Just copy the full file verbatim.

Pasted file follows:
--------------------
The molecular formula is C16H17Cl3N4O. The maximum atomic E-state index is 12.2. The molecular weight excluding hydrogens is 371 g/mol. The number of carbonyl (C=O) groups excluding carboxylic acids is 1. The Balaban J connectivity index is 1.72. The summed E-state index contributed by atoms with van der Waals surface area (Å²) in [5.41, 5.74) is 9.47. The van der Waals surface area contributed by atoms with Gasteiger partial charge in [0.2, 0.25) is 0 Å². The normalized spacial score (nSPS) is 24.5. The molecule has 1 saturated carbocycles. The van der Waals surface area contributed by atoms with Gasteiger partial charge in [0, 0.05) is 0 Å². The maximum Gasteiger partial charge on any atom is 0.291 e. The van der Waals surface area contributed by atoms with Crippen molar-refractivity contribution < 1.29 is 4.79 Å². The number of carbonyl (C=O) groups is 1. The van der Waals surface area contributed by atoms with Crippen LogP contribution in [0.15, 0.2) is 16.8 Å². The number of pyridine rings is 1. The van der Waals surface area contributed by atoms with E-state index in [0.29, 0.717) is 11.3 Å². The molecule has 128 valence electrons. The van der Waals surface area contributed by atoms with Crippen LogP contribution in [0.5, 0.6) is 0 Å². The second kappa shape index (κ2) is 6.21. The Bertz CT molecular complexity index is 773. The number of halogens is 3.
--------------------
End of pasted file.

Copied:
The molecular formula is C16H17Cl3N4O. The maximum atomic E-state index is 12.2. The molecular weight excluding hydrogens is 371 g/mol. The number of carbonyl (C=O) groups excluding carboxylic acids is 1. The Balaban J connectivity index is 1.72. The summed E-state index contributed by atoms with van der Waals surface area (Å²) in [5.41, 5.74) is 9.47. The van der Waals surface area contributed by atoms with Gasteiger partial charge in [0.2, 0.25) is 0 Å². The normalized spacial score (nSPS) is 24.5. The molecule has 1 saturated carbocycles. The van der Waals surface area contributed by atoms with Gasteiger partial charge in [0, 0.05) is 0 Å². The maximum Gasteiger partial charge on any atom is 0.291 e. The van der Waals surface area contributed by atoms with Crippen molar-refractivity contribution < 1.29 is 4.79 Å². The number of carbonyl (C=O) groups is 1. The van der Waals surface area contributed by atoms with Crippen LogP contribution in [0.15, 0.2) is 16.8 Å². The number of pyridine rings is 1. The van der Waals surface area contributed by atoms with E-state index in [0.29, 0.717) is 11.3 Å². The molecule has 128 valence electrons. The van der Waals surface area contributed by atoms with Crippen LogP contribution in [0.5, 0.6) is 0 Å². The second kappa shape index (κ2) is 6.21. The Bertz CT molecular complexity index is 773. The number of halogens is 3.